Under Shane Ross we have seen a regression in cyclist safety:
– He is ignoring the National Cycling Policy Framework document of 2009 (1)
– Officials in the department of transport have made claims that the repeal of mandatory cycle lane usage by SI 332/2012 is not the actual outcome. Despite Leo Varadkar’s intent. Shane Ross has failed to address this. Legislation for many other matters has been rushed through, yet nothing from Ross on this. Inappropriately designed and constructed cycle lanes have fatal outcomes for cyclists – we’ve seen this recently.
– The meagre funding for pedestrian and cycling schemes has been cut by the NTA. Again, against a backdrop of road deaths. There is a body of research which I can refer you to that demonstrates net gains against investment in safe infrastructure.

I ask that you impress upon Shane Ross the need for him to address cyclist safety and to engage with the stakeholders identified in the NCPF. At this point he is simply blanking those of us who advocate for pedestrian and cyclist safety or are simply concerned for friends, family members and colleagues.

I’ve also written to the minister and will update responses from him and yourselves on http://jamesgallagher.ie/the-failure-of-shane-ross-to-address-cyclist-safety/

Regards,
James

(1) http://www.smartertravel.ie/sites/default/files/uploads/0902%2002%20EnglishNS1274%20Dept.%20of%20Transport_National_Cycle_Policy_v4%5B1%5D.pdf

 

 

Some additional notes on “A Lust For Life” piece “Trust Your Gut For Better Brain Health”

I started following the conversation around this tweet:


when I saw

The rest of the conversation from Sinéad (@phrenohead) and Chris (@stunt_penguin) is very interesting and I just wanted to add some background on two points:

  1. The article content sourcing
  2. Dr. Isaac Eliaz

Article content sourcing

The article is at http://www.alustforlife.com/mental-health/mental-nutrition/trust-your-gut-for-better-brain-health (Google Cache) and I’ve taken a screenshot of the portions I want to talk about:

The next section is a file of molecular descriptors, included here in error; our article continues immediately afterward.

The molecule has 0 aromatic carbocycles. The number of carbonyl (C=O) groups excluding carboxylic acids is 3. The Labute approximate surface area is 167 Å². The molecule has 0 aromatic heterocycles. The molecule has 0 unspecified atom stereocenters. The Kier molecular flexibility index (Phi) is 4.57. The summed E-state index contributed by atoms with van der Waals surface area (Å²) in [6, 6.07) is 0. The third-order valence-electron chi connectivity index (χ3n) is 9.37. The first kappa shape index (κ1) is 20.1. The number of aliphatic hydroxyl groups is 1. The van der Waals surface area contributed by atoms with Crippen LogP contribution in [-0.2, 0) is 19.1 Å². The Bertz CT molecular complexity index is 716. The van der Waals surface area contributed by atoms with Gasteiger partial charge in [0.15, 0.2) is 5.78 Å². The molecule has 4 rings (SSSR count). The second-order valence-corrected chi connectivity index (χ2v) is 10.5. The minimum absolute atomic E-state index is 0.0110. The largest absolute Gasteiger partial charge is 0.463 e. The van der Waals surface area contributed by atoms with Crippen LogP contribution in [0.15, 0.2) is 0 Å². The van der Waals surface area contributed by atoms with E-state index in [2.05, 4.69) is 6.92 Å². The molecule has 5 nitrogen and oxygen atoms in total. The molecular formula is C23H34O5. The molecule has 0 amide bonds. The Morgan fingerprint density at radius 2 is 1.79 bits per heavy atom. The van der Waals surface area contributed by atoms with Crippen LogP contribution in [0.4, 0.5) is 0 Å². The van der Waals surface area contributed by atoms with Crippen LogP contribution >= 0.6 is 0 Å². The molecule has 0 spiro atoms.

a_lust_for_life-Trust-Your-Gut-For-Better-Brain-Health-fw_screenshot_references

  1. This is a copy and paste of text for which the original source appears to be http://articles.mercola.com/sites/articles/archive/2012/05/03/probiotics-impact-brain-performance.aspx (Google Cache – unfortunately the site’s popover throws a 404, but you read the paragraph around the Google pop-up). This piece of copy is used quite a bit and can be found with a Google search  . Mercola is a quack site: http://www.quackwatch.org/11Ind/mercola.htmlCopy of Interesting quote from mercola.com
  2. This time it’s not a direct lift from the mercola.com site mentioned in the last point but changes the specific foodstuffs mentioned. Copy of fermented foods quote from mercola.com
  3. Finally the last two paragraphs are a copy and paste from the Udo’s Choice product page (Google CacheCopy of Udo's choice Super 8 microbiotic primary copyCopy of Udo's choice Super 8 microbiotic description top copy

Dr. Isaac Eliaz

One of the pieces of supporting “evidence” that the “A Lust for Life” twitter account posted was:


This is an interesting choice as a reference for the claims in their post. You see, Dr. Isaac Eliaz makes a lot of claims including:

  1. Use of Modified Citrus Pectin in treating cancers (prostate, ovarian and breast cancer are mentioned). Most of the clinical studies on pectin are in-vitro and yet products based on it are being actively marketed for prevention and cure. You can read what information Cancer Research UK have here and Memorial Sloan Kettering Cancer Centre here. Some potential benefits of pectin are mentioned by both but those benefits are a long, long way off what’s being touted.
  2. MCP for treating autism based on heavy metal detoxification
  3. Homeopathy for the treatment of cancer

In conclusion, there are a lot of people out there who are happy to make claims about various treatments. A lot of these fail to have any benefit in large scale, properly designed human trials.If “A Lust for Life” are to be a credible contributor to the mental health discussion then they need to stay clear of the unproven treatments and the outright bullshit treatments.

 

 

Number of jobs versus employment rate

Because I’m a cranky git who is largely distrustful of economists, I couldn’t let go of a sense of distrust of what was being presented in this graph:

 

Dan O’Brien on Twitter

The Irish economy has increased employment more in the past four years than in the 70 years from 1926 to 1996.pic.twitter.com/Ps6JFnduH6

I’m suspicious that this is simply “bigging up” Fine Gael and being misleading in doing so.

For me, the number at work on its own doesn’t give a complete picture; particularly over a 90 year period. Ireland’s population has changed significantly over that period of time and can’t be omitted when considering economic performance (I reckon, anyway). On that basis I argue that employment rate is the appropriate indicator of labour market performance for a national economy.

So I’ve taken the various data with which to present the employment rate over the period 1926 to 2016:

Population 15 years and Over (Number) by Sex, Industrial Group,
Employment Status and Year
1926 1936 1946 1951 1961 1966 1971 1981 1986 1991 1996
All Persons All Industries Total at Work 1223014 1235424 1227745 1219722 1052539 1065987 1054839 1137827 1091155 1149080 1307236